And I think any Jewish people that vote for a Democrat -- I think it shows either a total lack of knowledge or a great disloyalty.

(END VIDEO CLIP)

KOSIK: The dual loyalty claim echoing historic anti-Semitic tropes. Democrats pounced.

(BEGIN VIDEO CLIP)

REP. TED DEUTCH (D-FL): It's outrageous, it's offensive, and it's dangerous. It creates an environment that puts Jews at risk. The president should know that.

REP. GERRY CONNOLLY (D-VA): I think that's a profoundly anti-Semitic statement by the president. It's disgusting and it ought to be condemned by Republicans as well as Democrats.

SEN. BERNIE SANDERS (D), PRESIDENTIAL CANDIDATE: I am a proud Jewish person.

(CHEERS)

And I have no concerns about voting Democratic.

(END VIDEO CLIP)

BRIGGS: The head of the Anti-Defamation League saying, quote, it's long overdue to stop using Jews as a political football.

And the Jewish Democratic Council adding: This is yet another example of Donald Trump continuing to weaponize and politicize anti-Semitism. This is about Jews being loyal to him, then Trump needs a reality check, end quote.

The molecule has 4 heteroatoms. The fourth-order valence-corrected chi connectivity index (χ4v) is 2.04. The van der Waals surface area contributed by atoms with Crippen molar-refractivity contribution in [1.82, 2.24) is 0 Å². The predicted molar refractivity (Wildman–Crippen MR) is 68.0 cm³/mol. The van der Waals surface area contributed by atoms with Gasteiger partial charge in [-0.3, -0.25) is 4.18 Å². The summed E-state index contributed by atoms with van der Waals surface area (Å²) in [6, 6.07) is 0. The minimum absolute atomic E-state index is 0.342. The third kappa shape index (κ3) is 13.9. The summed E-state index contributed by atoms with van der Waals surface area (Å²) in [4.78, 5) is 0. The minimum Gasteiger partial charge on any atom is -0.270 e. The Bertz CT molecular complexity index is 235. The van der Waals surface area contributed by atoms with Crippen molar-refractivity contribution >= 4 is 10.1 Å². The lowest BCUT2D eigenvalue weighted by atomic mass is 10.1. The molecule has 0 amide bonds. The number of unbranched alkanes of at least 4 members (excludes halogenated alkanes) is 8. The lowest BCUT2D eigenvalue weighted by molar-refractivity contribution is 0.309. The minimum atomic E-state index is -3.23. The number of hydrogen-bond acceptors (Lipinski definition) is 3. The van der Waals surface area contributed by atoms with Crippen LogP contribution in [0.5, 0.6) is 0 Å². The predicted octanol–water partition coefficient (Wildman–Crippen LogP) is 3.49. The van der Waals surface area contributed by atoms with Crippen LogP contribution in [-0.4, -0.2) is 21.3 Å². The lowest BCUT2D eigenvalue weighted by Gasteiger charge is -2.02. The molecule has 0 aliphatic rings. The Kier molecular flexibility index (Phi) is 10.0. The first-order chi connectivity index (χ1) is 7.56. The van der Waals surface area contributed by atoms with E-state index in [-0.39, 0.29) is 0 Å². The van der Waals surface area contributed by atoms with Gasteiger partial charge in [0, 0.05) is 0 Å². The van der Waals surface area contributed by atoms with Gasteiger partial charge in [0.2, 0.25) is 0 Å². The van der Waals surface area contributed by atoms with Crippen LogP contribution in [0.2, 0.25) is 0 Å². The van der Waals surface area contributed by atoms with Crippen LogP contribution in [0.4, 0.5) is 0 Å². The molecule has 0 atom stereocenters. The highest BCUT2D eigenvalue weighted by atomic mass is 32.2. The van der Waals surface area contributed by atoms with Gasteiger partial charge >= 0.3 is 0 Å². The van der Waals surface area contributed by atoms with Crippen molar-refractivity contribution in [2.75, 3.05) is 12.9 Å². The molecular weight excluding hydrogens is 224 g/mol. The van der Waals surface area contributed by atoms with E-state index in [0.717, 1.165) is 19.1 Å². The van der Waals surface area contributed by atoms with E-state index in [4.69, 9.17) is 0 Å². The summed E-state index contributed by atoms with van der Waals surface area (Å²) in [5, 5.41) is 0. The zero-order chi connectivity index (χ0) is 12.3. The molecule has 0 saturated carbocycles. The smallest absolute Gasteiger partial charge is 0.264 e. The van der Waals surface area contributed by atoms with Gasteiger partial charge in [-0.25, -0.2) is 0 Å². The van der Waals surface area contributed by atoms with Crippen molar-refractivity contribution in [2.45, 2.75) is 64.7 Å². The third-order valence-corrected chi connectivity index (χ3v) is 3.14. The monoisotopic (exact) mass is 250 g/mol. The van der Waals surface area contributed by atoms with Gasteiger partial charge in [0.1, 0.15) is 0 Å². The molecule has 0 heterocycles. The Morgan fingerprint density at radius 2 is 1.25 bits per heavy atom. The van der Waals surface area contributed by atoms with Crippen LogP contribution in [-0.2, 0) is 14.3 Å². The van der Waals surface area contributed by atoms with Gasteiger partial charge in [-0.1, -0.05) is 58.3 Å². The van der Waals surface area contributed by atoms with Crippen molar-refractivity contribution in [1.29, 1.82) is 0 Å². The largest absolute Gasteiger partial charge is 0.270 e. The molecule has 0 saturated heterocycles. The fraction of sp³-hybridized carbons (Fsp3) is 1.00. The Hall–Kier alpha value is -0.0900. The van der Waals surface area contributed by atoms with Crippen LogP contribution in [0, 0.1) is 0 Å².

Jewish voters went Democrat by about a 3-1 margin in the midterms and in the 2016 presidential election. An you can't help but think, not only is this divisive, but politically just devastating potentially for him. Turning the attention away from where he wants it on Omar to him.

KOSIK: Right.

BRIGGS: But we shall see. Yet another day in Trump universe.

A Texas school forced one student to color part of his head with a sharpie. We'll tell you why, next.

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[05:17:01] KOSIK: Parents of a Texas middle schooler say school officials used a sharpie to color in their son's haircut which the staffer said violated the school dress code. Dante Trice and Angela Washington have filed a federal civil rights lawsuit against the Texas school district. The suit says back in April, their 13-year-old son got a fade haircut with a design line.

The next day, he was allegedly given two options by school officials, use a black permanent marker to cover his scalp, or get in-school suspension. Not wanting to affect his track team eligibility, he chose the sharpie option. The suit claims they laughed as they colored in his scalp which the parents say took many days of scrubbing to come off.